Sarah Chayes—former Monitor Radio, Paris-based freelance reporter, and NPR reporter, whose work was always admirably hard-nosed and of high quality—stopped reporting in 2002 and returned to Afghanistan to at the invitation of the uncle of Hamid Karzai, and worked in Afghans for Civil Society, a non-profit group founded by Karzai's brother. She left that post after less than a year but has stayed, at great danger to herself, to help form a cooperative--the Arghand Cooperative--that produces fruit, nut and botanical skin care products. She is a brave woman. Only Bill Moyers would even think of having her on to get the story about her work in Afghanistan. The interview presents unique viewpoint on the conflict in Afghanistan and most importantly suggests why the efforts of the United States and NATO are going badly.
It is not the story you get from the mainstream media. Her reporter's eyes are still sharp and her analysis of the situation on the ground will help educate the American public.
Catch it here and watch it a couple of times if you can. Here's the final moment, the question asked by a Bill Moyers who is almost embarrassed to ask it, admiring her dedication and fearing for her survival:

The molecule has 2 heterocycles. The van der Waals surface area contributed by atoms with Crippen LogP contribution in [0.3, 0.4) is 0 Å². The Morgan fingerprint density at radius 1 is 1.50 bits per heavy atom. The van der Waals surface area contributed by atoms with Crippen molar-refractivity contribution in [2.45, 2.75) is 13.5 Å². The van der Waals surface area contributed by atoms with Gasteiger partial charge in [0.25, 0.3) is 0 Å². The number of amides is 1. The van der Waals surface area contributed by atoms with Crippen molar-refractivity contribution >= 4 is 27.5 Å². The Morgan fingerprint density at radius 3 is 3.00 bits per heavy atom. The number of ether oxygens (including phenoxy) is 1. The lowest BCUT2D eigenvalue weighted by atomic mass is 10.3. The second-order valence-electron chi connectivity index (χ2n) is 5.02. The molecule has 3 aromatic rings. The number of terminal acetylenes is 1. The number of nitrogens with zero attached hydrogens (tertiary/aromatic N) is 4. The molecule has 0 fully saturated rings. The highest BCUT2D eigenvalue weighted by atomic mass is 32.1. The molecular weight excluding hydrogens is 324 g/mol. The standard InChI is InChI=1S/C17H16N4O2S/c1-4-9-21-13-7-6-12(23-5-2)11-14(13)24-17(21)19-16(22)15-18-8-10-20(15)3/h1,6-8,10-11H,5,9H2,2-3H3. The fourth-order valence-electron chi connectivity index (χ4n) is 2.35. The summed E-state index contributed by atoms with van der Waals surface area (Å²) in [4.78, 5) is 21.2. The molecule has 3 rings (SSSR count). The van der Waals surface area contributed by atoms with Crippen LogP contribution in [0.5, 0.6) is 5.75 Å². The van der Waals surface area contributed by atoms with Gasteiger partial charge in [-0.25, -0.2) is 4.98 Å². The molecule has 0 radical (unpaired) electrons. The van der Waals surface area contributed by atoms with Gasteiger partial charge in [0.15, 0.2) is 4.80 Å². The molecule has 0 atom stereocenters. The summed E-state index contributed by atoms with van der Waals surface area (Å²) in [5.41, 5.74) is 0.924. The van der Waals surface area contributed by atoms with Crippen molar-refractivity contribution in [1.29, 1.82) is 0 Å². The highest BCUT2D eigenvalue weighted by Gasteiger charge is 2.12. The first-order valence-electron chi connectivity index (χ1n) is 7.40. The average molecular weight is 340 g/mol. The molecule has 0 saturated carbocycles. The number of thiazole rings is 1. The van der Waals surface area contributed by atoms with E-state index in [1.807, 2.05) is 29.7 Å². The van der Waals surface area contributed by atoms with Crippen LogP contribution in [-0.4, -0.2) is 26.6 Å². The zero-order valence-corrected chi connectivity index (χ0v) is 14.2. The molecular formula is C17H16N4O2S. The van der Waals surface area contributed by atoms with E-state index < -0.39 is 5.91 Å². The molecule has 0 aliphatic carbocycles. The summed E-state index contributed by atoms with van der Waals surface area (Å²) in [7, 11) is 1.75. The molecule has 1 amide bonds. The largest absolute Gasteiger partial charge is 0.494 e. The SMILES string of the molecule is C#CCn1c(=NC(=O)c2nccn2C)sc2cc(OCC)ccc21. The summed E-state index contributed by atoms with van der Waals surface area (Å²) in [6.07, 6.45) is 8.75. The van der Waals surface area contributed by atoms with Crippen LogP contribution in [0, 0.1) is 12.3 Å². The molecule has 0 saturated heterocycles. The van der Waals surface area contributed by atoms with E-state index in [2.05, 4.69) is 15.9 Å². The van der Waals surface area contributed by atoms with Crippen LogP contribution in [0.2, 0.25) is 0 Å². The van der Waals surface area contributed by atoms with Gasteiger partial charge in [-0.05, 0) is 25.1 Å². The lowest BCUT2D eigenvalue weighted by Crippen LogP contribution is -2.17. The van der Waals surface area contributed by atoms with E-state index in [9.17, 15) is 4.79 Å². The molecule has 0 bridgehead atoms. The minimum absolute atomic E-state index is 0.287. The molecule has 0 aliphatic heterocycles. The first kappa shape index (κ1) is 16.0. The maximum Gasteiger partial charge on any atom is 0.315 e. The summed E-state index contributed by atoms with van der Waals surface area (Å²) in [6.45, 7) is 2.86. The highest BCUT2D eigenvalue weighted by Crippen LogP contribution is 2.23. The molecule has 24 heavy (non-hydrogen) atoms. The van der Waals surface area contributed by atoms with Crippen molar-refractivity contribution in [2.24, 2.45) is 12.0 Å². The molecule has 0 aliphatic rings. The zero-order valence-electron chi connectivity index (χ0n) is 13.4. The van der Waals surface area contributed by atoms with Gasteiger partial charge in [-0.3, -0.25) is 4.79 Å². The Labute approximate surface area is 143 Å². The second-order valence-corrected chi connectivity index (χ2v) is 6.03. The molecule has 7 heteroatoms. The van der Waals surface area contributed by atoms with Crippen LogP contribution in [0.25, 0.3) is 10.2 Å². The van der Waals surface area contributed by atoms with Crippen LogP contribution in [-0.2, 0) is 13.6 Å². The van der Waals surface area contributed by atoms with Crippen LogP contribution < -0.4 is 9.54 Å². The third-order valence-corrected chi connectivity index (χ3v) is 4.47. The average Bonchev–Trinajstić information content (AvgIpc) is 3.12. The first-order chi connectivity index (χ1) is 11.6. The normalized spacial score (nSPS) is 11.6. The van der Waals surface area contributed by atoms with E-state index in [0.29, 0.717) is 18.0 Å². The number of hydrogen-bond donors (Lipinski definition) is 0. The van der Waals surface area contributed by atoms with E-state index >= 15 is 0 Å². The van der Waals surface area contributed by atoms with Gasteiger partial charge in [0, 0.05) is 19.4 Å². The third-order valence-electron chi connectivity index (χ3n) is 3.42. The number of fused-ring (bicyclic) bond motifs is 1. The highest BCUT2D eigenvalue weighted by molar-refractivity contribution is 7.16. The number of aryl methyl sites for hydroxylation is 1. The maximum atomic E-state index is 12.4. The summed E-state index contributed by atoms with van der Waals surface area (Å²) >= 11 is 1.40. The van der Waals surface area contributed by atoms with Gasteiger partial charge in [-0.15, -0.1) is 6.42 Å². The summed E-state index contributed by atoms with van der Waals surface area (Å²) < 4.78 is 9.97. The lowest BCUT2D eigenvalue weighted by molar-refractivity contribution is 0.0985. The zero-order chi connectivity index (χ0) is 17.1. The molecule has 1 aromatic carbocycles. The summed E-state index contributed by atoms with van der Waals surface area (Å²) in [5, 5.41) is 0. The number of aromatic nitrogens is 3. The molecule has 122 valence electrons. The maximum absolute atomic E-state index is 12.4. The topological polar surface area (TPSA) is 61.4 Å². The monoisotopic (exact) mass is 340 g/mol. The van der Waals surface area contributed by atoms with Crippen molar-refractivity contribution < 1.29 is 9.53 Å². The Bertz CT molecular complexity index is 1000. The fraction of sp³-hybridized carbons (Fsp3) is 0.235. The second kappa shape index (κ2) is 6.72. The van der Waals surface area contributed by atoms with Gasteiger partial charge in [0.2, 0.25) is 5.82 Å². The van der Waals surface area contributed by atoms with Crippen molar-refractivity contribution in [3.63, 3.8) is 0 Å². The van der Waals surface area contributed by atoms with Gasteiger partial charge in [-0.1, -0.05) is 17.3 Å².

BILL MOYERS: There's a thin line. As I listen to you, there's a thin line we sometimes walk, we human beings, between hope and folly. . . Are you very close to that line?
SARAH CHAYES: I don't think that hope is relevant. I think determination is all that counts. You just have to try. It doesn't matter if you hope you're going succeed or not. You have to keep trying.
She is a brave woman. After you see her speak out passionately about her life and her work and criticize the situation on the ground, you have to wish her well and, like Moyers, have the hope that she will survive.